Athletic teams bid farewell to quirky Texas Hall
If it’s possible to shrink the history of Texas Hall into a single story, it’s this one: When former basketball coach Bob “Snake” LeGrand brought recruits to campus, he made sure they never saw the University’s home court.
LeGrand, whose coaching persona was as colorful as his nickname, skipped UT Arlington’s anomalous theater-turned-sports arena because it was an eyesore. Recruits don’t want to see a basketball court laid atop a theater stage, complete with curtains on each end and a four-foot drop-off along one sideline. Bleachers on the west side held a few hundred fans; about 3,000 could sit in the theater seats opposite.
After almost 50 years, Texas Hall hosted its final athletic event Jan. 28, a loss by the women’s basketball team to Texas State. The glistening $78 million, 7,000-seat College Park Center opened Feb. 1, and Texas Hall returned to its original and best use as an entertainment venue, where the plays aren’t drawn up on whiteboards.
Still, dimming the lights was bittersweet for some who called it home.
“I’ll miss the uniqueness of Texas Hall and the closeness of the fans to the court, particularly on the bleacher side,” says longtime Athletics Director Pete Carlon, who left that position in February to focus on UT Arlington’s transition to the Western Athletic Conference.
Texas Hall, for a time, was a prime volleyball venue. In the 1980s when current head coach Diane Seymour was a star player, UT Arlington was a powerhouse, climbing to No. 7 in a national poll and reaching the Final Four in 1989. Texas Hall hosted four NCAA tournament matches in the era, the only NCAA postseason games on campus in any sport.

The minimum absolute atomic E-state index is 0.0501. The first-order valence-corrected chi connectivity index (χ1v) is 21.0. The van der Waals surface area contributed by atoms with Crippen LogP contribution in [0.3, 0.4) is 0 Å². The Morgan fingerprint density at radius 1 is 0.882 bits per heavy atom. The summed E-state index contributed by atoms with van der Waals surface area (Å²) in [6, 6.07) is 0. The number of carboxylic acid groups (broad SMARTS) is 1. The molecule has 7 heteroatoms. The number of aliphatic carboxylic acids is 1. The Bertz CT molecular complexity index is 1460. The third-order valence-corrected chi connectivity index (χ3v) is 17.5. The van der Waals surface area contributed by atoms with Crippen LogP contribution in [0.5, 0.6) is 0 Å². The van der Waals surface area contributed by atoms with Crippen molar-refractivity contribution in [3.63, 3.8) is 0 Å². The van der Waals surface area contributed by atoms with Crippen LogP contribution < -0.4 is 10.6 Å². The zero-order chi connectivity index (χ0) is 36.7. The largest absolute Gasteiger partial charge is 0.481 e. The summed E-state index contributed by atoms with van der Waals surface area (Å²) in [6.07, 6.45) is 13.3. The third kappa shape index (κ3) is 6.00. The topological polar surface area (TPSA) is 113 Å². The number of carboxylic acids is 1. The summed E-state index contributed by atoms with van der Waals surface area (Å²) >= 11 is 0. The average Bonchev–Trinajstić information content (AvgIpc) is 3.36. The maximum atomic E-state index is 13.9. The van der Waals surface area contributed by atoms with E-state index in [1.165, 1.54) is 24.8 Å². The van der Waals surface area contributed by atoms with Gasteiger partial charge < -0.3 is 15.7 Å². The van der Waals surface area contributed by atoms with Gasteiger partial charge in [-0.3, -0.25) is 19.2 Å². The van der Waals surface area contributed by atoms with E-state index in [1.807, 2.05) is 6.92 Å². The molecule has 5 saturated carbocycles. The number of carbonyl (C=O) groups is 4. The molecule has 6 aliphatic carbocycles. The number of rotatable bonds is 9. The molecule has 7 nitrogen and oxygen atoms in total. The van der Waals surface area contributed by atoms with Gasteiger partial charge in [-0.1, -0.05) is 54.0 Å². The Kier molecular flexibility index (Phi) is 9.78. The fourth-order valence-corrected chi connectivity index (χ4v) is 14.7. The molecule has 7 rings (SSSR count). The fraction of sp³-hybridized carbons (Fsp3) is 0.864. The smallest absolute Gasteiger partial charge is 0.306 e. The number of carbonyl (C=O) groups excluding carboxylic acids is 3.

“I always thought Texas Hall was a great volleyball facility,” Seymour says. “The crowd was always right on top of you and very loud.”
It gave the Mavericks a home-court advantage for other reasons, too. For starters, the fear of falling. “I think it was intimidating for other teams seeing that drop-off,” says Heather (Hoy) Martin, who set several school volleyball records in the mid-1990s. “There were quite a few balls that the other team didn’t run down because of the stage.”
Texas Hall had its moments in basketball, too. Several eventual NBA stars took the court—Karl Malone, Joe Dumars, Andrew Toney. In November 1981, coming off the University’s first postseason appearance, a bid in the National Invitational Tournament, Texas Hall was packed (balcony and all) for the home opener against TCU.
Too often, though, it wasn’t packed. At least not with athletes. In December, when teams play their big nonconference matchups, Texas Hall simply wasn’t available. Not with The Nutcracker, commencements, and other events tying up the stage/court.
Men’s basketball coach Scott Cross, a guard on UT Arlington teams in the mid-1990s, says the venue made recruiting extremely tough.
“There is a reason why UTA never went to the NCAA tournament in the 49 years before we went in 2008. Texas Hall is not a suitable facility for a program that’s trying to build a consistent winner. Facilities are at the top of the list for recruits when choosing a school. Until now, facilities have usually hurt us in recruiting.”
Or, as Seymour puts it: “Walking through it on a recruiting visit while it was set up for the ballet was never a good selling point. I love Texas Hall, but I can’t wait to play in College Park Center.”